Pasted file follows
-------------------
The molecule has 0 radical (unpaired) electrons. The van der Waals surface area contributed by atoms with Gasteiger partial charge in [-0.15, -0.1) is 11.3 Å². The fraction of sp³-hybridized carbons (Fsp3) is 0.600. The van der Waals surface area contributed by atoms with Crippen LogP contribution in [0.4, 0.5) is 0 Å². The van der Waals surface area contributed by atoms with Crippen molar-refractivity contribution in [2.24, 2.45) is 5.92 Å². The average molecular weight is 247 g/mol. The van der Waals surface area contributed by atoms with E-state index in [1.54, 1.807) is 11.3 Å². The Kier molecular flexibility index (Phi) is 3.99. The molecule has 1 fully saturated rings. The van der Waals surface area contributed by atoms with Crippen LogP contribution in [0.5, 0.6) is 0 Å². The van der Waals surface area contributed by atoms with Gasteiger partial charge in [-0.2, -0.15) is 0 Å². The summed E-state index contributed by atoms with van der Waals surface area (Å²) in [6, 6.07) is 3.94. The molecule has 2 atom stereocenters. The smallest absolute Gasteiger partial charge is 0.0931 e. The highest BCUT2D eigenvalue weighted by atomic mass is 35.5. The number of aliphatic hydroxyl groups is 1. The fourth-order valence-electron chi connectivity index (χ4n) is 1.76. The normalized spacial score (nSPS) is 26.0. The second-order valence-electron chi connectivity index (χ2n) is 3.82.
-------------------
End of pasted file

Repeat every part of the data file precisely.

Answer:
The molecule has 0 radical (unpaired) electrons. The van der Waals surface area contributed by atoms with Gasteiger partial charge in [-0.15, -0.1) is 11.3 Å². The fraction of sp³-hybridized carbons (Fsp3) is 0.600. The van der Waals surface area contributed by atoms with Crippen LogP contribution in [0.4, 0.5) is 0 Å². The van der Waals surface area contributed by atoms with Crippen molar-refractivity contribution in [2.24, 2.45) is 5.92 Å². The average molecular weight is 247 g/mol. The van der Waals surface area contributed by atoms with E-state index in [1.54, 1.807) is 11.3 Å². The Kier molecular flexibility index (Phi) is 3.99. The molecule has 1 fully saturated rings. The van der Waals surface area contributed by atoms with Crippen LogP contribution in [0.5, 0.6) is 0 Å². The van der Waals surface area contributed by atoms with Gasteiger partial charge in [-0.2, -0.15) is 0 Å². The summed E-state index contributed by atoms with van der Waals surface area (Å²) in [6, 6.07) is 3.94. The molecule has 2 atom stereocenters. The smallest absolute Gasteiger partial charge is 0.0931 e. The highest BCUT2D eigenvalue weighted by atomic mass is 35.5. The number of aliphatic hydroxyl groups is 1. The fourth-order valence-electron chi connectivity index (χ4n) is 1.76. The normalized spacial score (nSPS) is 26.0. The second-order valence-electron chi connectivity index (χ2n) is 3.82.